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To UNC's Green, all he knows is what he believes

CHARLOTTE, N.C. — The date is practically the same. For Danny Green, it is only the world that has changed.

At this moment, two years ago, Green was a freshman in his second semester at North Carolina. The Tar Heels had been upset by George Mason early in the NCAA Tournament, so an 18-year-old Green was busy catching up on his studies. He had no idea that a ringing cell phone would essentially mean the end of his youth.

The call was from a friend in the old neighborhood in New York. You better call home, the friend said, there are cops crawling all over your house.

Green dialed the number but no one picked up. He kept trying his father's cell phone, but that went unanswered, too. Hours passed before an uncle finally called to say Daniel Green Sr. had been arrested and charged with operating a multimillion-dollar cocaine distribution network.

"He said, 'Don't panic. It's a big misunderstanding,'  '' Danny Green recalled Friday in the UNC locker room. "I knew they had the wrong guy."


Later this evening, North Carolina will play Louisville with the winner returning to the Final Four for the first time since 2005. Whichever team prevails, there will be talk of perseverance. Of triumph over adversity, and of faith and dedication in times of great difficulty. And, in the proper context, the stories will all be true.

But real adversity goes far beyond a basketball court, and true faith has nothing to do with believing in your next jump shot. With that in mind, you may want to listen to Danny Green's story.


They were four guys, living alone and loving nearly every minute of it. Danny's mother moved out when he was 11, so he and two younger brothers were left in the care of their father, an elementary school teacher and girls basketball coach on Long Island.

The boys' grandmother would help when she could, but the brothers also looked out for each other. And they adored their father.

"He raised us. He was always there for us," Danny said. "He supported us in everything we did."

This is why, all this time later, he refuses to believe his father was part of a drug smuggling operation. This is why he has refused to be embarrassed, and is willing to talk openly.

This is why, for the past two years, he has written the initials ASNF — A Son Never Forgets — on his sneakers. The line is from the Robert De Niro-Cuba Gooding Jr. movie Men of Honor. Green had seen the movie some years earlier, and the line had struck a chord.

Now, he decided, he was going to live the line. He would believe in his father, despite the headlines. He would accept every collect call from the River­head correctional facility. He would make it home as often as he could to help his grandmother raise his brothers.

"It's impossible for anybody to understand what Danny has gone through," coach Roy Williams said. "I tried to tell him, 'Hey, I don't understand, I don't know, but I'm here for you.'  ''

With $5-million and 462 pounds of cocaine involved, bail was set at more than $7-million. Even when a grand jury handed up a lesser charge of conspiracy, bail was still beyond Green's reach at $4.5-million. So he sat in jail, awaiting trial, for 18 months before prosecutors came to him with an offer. If he would plead guilty to reduced charges, he would get a sentence of 1-3 years, including time served. If his case went to trial, Green would be looking at the possibility of 8-25 years.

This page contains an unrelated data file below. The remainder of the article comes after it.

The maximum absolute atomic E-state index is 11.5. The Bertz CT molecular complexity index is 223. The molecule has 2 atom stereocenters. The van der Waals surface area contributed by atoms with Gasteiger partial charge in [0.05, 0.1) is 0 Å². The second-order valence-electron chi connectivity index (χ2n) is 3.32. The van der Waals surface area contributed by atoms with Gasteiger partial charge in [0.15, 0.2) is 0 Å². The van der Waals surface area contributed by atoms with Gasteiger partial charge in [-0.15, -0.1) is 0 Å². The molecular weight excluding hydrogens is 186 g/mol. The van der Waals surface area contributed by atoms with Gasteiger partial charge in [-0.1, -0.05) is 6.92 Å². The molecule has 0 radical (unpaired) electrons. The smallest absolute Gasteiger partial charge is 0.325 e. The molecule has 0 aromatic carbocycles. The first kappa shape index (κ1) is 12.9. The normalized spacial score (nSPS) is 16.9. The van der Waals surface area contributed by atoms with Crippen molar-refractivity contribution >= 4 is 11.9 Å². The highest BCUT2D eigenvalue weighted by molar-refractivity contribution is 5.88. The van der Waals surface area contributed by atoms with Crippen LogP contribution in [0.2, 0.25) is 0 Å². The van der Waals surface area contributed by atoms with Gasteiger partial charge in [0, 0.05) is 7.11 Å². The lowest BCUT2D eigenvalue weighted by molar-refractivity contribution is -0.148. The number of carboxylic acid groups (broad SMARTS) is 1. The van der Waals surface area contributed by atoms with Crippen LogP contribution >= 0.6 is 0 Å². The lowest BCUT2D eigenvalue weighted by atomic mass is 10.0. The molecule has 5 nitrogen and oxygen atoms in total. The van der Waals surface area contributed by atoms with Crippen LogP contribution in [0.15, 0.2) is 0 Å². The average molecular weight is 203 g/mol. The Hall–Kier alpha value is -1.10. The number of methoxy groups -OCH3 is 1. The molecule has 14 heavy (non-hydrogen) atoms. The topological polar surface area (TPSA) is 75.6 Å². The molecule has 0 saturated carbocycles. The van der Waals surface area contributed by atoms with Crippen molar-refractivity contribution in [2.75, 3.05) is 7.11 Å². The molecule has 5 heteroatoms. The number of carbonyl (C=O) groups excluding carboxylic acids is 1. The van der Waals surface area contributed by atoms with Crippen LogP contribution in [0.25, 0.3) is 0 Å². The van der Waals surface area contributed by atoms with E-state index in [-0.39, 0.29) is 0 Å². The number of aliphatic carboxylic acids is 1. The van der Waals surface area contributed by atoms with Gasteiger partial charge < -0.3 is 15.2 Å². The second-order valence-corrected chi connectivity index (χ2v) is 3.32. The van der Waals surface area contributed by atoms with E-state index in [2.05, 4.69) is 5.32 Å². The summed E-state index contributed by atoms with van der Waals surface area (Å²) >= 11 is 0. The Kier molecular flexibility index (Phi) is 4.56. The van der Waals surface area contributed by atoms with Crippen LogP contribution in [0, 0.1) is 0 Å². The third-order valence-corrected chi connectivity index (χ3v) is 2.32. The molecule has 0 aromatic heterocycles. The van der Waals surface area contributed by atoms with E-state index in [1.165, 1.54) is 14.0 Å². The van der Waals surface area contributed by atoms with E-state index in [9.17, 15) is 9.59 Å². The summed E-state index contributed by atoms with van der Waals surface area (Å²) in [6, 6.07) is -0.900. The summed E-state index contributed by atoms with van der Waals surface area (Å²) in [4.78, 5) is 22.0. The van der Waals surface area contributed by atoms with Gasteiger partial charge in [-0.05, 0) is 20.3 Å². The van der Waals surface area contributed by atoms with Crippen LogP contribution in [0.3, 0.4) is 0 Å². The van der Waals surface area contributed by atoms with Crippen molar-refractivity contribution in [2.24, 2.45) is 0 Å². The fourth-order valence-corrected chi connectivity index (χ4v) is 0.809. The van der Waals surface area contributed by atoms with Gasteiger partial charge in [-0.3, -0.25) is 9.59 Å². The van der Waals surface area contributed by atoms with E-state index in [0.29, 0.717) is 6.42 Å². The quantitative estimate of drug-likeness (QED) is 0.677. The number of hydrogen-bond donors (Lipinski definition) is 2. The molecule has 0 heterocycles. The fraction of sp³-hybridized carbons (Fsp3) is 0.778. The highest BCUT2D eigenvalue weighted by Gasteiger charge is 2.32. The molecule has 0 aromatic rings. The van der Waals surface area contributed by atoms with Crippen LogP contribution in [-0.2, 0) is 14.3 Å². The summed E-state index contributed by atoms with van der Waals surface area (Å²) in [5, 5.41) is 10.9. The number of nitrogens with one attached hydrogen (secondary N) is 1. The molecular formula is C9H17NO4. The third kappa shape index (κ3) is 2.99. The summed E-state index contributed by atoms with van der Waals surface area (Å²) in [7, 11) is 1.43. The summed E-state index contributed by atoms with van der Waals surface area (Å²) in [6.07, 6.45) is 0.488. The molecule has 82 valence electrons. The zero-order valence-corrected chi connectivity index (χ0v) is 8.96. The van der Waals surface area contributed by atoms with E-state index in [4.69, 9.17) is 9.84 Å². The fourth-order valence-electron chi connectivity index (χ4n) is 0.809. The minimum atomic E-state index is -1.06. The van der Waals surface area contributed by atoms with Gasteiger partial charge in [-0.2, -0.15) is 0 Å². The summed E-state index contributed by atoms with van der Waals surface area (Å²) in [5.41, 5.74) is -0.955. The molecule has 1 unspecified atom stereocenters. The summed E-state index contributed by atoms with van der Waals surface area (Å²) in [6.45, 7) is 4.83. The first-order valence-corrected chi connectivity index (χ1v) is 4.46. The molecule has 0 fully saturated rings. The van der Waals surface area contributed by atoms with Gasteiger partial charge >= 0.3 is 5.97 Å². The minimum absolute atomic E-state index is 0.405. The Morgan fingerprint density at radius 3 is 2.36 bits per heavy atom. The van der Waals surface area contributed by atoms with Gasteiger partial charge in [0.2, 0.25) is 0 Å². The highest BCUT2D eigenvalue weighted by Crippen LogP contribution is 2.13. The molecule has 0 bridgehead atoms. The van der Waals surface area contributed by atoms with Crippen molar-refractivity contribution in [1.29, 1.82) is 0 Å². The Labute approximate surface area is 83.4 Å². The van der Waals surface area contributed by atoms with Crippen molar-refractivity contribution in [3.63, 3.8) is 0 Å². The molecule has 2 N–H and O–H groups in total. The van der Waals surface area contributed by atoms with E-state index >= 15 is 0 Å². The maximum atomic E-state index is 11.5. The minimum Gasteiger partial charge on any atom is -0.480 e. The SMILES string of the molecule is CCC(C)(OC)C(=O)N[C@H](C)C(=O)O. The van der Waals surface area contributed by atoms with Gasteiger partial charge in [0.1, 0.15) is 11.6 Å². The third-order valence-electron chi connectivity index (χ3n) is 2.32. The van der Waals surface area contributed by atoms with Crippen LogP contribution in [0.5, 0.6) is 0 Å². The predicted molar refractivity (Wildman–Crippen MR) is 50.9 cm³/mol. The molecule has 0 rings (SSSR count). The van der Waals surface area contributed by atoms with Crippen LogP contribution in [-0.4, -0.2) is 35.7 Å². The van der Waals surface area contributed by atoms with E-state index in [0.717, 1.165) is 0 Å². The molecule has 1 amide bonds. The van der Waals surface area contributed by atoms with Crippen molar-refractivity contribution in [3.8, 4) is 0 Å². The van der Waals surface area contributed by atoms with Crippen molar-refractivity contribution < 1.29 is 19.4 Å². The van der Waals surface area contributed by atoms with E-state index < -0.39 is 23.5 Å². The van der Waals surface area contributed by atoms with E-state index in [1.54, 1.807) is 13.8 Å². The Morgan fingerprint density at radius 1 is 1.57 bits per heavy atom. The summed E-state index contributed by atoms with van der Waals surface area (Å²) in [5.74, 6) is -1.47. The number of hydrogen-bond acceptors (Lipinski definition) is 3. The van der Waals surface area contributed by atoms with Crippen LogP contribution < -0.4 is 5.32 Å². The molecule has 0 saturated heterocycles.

"I didn't want him to take the deal. I told him to keep fighting until the end because he was innocent," Danny said. "But he said he couldn't take the chance."

Green entered a guilty plea late last year and, by Jan. 28, had been granted parole. That Monday night he was back home on Long Island with his younger sons when the door opened and Danny walked in.

"He was shocked," Danny said. "He said, 'What are you doing here? Do they know you left? You're going to get in trouble.'  ''

Danny had told Williams about his father's release, so the coach gave him permission to skip a couple of days of practice. Danny brought his ACC championship ring from the year before, a slew of news­paper clips and DVDs of Carolina games to give to his father.

"When he was inside, he tried to watch me as much as he could," Danny said. "Some of the other guys wanted to watch other games, so he had to get some of the big boys on his side to watch us."


The career has not gone as planned. Maybe it had something to do with the additional pressure of worrying about his dad and brothers, or maybe he just didn't quite measure up.

Whatever the reason, Green has put together a steady, but not spectacular, career. He is fourth on the team in scoring and second in rebounds, but has started only one game.

These days, playing time doesn't seem to bother him as much as in the past. He plays the role asked of him, and then waits for the postgame call from his father. Daniel Sr. has not seen a game in person since leaving prison because the terms of his parole do not allow him to leave the state.

If UNC wins tonight, he will go to his parole officer Wednesday and ask for permission to travel to San Antonio, Texas, for the Final Four. Danny doesn't hold out much hope.

But that's okay, he said. Even if his dad is not at the Alamodome, it would be enough to know he was at home.

After all, a son never forgets.

To UNC's Green, all he knows is what he believes 03/28/08 [Last modified: Friday, March 28, 2008 11:04pm]
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